Go Youth Conference was our harbour for the weekend and great learnings came out of all the talks we listened to. Attracting some of the big fish within the startup world, from top international investors to successful entrepreneurs, Go Youth Conference gathered above all people who had a story to tell. Here’s what we’ve learned in this two day conference that makes the whole Portuguese startup scene proud:
1. Do something people want and make them happy
When building a startup you need to think about your audience and doing something that actually matters, not just for yourself but for those around you. It’s about making a statement and following through like Thom Cummings, Head of Markets at Soundcloud said: “make a statement and give your audience what they want”. Matthew Brimer founder of General Assembly goes even further: “it’s not about building a company with a vision it’s about building a company with a purpose.” So, in the end if you don’t have a purpose, if a significant number of people don’t care about what you do and if you don’t “make people happy”, like Ray Chan from 9Gag said, you probably won’t make it. Most of the speakers and entrepreneurs at Go Youth seem to follow this golden rule so assume that starting a company without it would be the same as setting sail without a compass.
2. Don’t make assumptions
It’s easy to assume and much harder to dig in and find out, that’s for sure. Don’t be tempted by the easy way, at least that’s what some of the experts have said. Thom Cummings, who has tones of experience at entering new markets at SoundCloud has one advice that is actually taken from the punk rock band Sex Pistols: “Assume you know nothing”. And Ray Chan, CEO and founder of 9Gag seems to have the same point of view: “Whatever you think, think the opposite”. So there you go, don’t make easy assumptions just get out of the building.
3. A startup is always a work in progress
Get things done. This may sound a bit of cliché but if there’s one thing about clichés is that they’re most likely true. Like Brittany Laughlin from Union Square Ventures has stated: “The most important thing is to get started”. We couldn’t agree more, however you should also know is that building a successful a startup is a work in progress. “There is no done, every product needs an update” admits Thom Cummings from Soundcloud. So you oftern need to “prioritise and get things done” like Miguel Amaro from Uniplaces has told the cheering crowd. For the co-founder and CEO of The Muse, Kathryn Minshew, this also makes sense: “You need to do it, because done is always better than perfect”.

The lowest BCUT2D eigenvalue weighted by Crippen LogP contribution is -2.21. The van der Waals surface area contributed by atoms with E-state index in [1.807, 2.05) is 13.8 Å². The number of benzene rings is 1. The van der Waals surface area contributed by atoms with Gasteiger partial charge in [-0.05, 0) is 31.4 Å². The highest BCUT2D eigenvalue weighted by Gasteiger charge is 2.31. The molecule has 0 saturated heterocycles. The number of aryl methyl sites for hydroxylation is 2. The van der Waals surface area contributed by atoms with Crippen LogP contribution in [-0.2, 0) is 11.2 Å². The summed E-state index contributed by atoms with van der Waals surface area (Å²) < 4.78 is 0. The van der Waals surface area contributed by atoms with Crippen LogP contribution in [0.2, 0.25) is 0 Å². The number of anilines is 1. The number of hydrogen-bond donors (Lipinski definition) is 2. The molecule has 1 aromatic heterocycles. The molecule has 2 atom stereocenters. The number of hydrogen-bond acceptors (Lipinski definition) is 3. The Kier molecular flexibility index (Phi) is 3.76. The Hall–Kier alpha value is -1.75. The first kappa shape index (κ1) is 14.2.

4. Make your bed every morning
Ray Chan from 9Gag gave some of the funniest advice to young entrepreneurs as you can probably tell and one of them caught our special attention and that is to “make your bed”. Yes, go ahead and do what your mother told you, because small things matter. “Be a do’er, everyone can have an idea so you need to be a follow through person” said Ray Chan in one of the best talks of the conference.
5. Learn from your failures… and successes
Taking risks is hard because you always fear the outcome. However, as it turns out “if you have failure under your belt, you’ll be stronger” according to Mathew Brimer who has met and helped many entrepreneurs through his company called General Assembly. But even though failure’s inevitable, you should also keep in mind that you need to learn from success as Ray Chan from 9Gag admits: “failure teaches you what you shouldn’t do while success teaches you about the right thing to do”.
6. Hire people better than you (no assholes)
Hiring is always a challenge when you have your own startup, not just because it’s hard to attract top talent but because you want to “hire people who share your values and the values of your company” like Kathryn Minshew from The Muse has mentioned. Therefore, in the end it probably makes sense to “hire people who are better than you” like Matthew Brimer founder of General Assembly suggests and “don’t try to be the smartest person in the room”. In the meantime make sure you’re not hiring any assholes no matter how good they are: “At The Muse we have a no asshole rule – so no matter how good you are if you’re an asshole we won’t hire you” admits Kathryn Minshew.
As to keeping your team motivated it’s crucial that you give them “a mission and empower their drive and ambition” as Morten Primdahl, founder and CTO of Zendesk advises and everybody else seemed to agree. Kathryn Minshew also thinks that you should “build an amazing team and give opportunities for them to achieve their goals” and she goes even further: “most people are not motivated by cash so think of other perks like for example at The Muse in the beginning we gave people access to really good conferences”.